Ha. If it was remotely socially acceptable, I would use urinals with a stand to pee device (as a vulva haver). I’m quite used to the you-just-don’t-look attitude of communal nudity.

        I in fact lead the charge for communal nudity (for those who were comfortable) when working in a PC3+ containment laboratory where we had to strip to go in. It took 1/10 of the time.

    8. Sharpie*

      The LW very clearly states Feyre is ‘she’. You don’t expect anyone in the ladies to be using a stall with the door wide open.

    9. Maisonneuve*

      It’s maybe not that different for peeing, but what about the other or changing menstrual products. I don’t need to see that. And for what it’s worth, I don’t know why men don’t ask for more privacy. I get skeeved watching movies and tv shows with men at urinals. Maybe that do chat at urinals but I don’t need that much reality in my tv.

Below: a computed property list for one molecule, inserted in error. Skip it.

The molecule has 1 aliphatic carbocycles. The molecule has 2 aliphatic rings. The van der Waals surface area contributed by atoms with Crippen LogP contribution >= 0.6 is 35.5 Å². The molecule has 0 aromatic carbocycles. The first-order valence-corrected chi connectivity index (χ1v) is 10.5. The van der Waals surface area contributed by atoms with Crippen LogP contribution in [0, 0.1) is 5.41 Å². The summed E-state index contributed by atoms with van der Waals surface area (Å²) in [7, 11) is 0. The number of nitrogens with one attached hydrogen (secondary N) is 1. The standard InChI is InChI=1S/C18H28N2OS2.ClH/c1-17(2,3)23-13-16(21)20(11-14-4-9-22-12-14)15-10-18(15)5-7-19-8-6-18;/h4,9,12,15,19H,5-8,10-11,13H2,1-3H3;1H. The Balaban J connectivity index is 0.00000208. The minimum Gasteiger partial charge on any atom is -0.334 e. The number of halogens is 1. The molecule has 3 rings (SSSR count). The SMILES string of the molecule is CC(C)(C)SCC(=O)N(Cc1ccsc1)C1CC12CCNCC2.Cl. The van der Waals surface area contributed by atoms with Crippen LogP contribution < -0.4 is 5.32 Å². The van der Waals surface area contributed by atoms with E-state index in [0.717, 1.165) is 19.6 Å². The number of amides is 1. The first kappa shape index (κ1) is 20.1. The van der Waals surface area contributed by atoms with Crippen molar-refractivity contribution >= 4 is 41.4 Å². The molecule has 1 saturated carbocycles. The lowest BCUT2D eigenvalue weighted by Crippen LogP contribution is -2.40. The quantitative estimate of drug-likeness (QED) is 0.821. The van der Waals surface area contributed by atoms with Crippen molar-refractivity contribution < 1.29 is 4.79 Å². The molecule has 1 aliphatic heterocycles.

1. DramaQ*

        It’s maybe not that different for peeing, but what about the other or changing menstrual products.

        Exactly. I got the hang of being able to do most menstrual stuff sitting down but at some point I am going to have to stand up to wipe. Depending on Freye’s “situation” that day she could be standing for awhile.

        I have a husband and say peeing standing up is quite different from sitting down. I can’t really see anything when he stands up because he remains clothed.

        Other business he’s got his pants and underwear down. A lot less left to the imagination.

        Just because I’ve seen a man peeing in public at a urinal it doesn’t mean I want to extend that to watching a man with his pants down wiping his butt!

        Not only am I getting a full frontal visual in that regard. . . he’s wiping his butt!

        I don’t want to share that level of intimacy with a coworker! Wiping my kids’ butts as toddlers was one thing. Having to hurry up an invert my eyes because I see Freye on full display when I get to the sink is quite another. She’s old enough to shut the dang door when using the bathroom.